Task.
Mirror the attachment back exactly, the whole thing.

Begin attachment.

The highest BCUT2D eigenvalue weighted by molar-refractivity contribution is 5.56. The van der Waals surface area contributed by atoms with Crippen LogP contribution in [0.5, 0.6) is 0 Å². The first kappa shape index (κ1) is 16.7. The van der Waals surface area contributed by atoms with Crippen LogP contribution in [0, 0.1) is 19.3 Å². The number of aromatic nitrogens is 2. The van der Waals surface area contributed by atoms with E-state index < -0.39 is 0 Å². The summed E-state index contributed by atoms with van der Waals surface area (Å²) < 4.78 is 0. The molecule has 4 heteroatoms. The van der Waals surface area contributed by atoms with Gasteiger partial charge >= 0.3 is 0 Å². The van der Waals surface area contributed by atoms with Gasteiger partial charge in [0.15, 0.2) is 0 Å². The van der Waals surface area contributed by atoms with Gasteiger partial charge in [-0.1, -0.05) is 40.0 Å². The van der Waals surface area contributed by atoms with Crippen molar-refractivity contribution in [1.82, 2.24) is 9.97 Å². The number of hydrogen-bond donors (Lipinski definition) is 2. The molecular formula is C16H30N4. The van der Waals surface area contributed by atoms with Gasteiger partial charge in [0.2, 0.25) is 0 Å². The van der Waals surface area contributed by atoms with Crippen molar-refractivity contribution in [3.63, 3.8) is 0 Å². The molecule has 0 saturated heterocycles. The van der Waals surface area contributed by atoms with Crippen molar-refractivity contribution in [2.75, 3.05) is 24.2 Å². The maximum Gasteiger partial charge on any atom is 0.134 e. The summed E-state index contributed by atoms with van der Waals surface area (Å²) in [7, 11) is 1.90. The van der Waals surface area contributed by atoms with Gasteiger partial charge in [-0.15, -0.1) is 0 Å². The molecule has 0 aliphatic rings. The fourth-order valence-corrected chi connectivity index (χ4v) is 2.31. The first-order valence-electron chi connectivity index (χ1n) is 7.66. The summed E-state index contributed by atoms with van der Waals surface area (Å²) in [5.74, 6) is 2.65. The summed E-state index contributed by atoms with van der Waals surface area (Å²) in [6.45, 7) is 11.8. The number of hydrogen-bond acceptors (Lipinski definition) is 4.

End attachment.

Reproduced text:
The highest BCUT2D eigenvalue weighted by molar-refractivity contribution is 5.56. The van der Waals surface area contributed by atoms with Crippen LogP contribution in [0.5, 0.6) is 0 Å². The first kappa shape index (κ1) is 16.7. The van der Waals surface area contributed by atoms with Crippen LogP contribution in [0, 0.1) is 19.3 Å². The number of aromatic nitrogens is 2. The van der Waals surface area contributed by atoms with E-state index < -0.39 is 0 Å². The summed E-state index contributed by atoms with van der Waals surface area (Å²) < 4.78 is 0. The molecule has 4 heteroatoms. The van der Waals surface area contributed by atoms with Gasteiger partial charge >= 0.3 is 0 Å². The van der Waals surface area contributed by atoms with Gasteiger partial charge in [0.15, 0.2) is 0 Å². The van der Waals surface area contributed by atoms with Gasteiger partial charge in [-0.1, -0.05) is 40.0 Å². The van der Waals surface area contributed by atoms with Crippen molar-refractivity contribution in [1.82, 2.24) is 9.97 Å². The number of hydrogen-bond donors (Lipinski definition) is 2. The molecular formula is C16H30N4. The van der Waals surface area contributed by atoms with Gasteiger partial charge in [0.2, 0.25) is 0 Å². The van der Waals surface area contributed by atoms with Crippen molar-refractivity contribution in [3.63, 3.8) is 0 Å². The molecule has 0 saturated heterocycles. The van der Waals surface area contributed by atoms with Crippen molar-refractivity contribution in [2.75, 3.05) is 24.2 Å². The maximum Gasteiger partial charge on any atom is 0.134 e. The summed E-state index contributed by atoms with van der Waals surface area (Å²) in [7, 11) is 1.90. The van der Waals surface area contributed by atoms with Gasteiger partial charge in [-0.15, -0.1) is 0 Å². The molecule has 0 aliphatic rings. The fourth-order valence-corrected chi connectivity index (χ4v) is 2.31. The first-order valence-electron chi connectivity index (χ1n) is 7.66. The summed E-state index contributed by atoms with van der Waals surface area (Å²) in [5.74, 6) is 2.65. The summed E-state index contributed by atoms with van der Waals surface area (Å²) in [6.45, 7) is 11.8. The number of hydrogen-bond acceptors (Lipinski definition) is 4.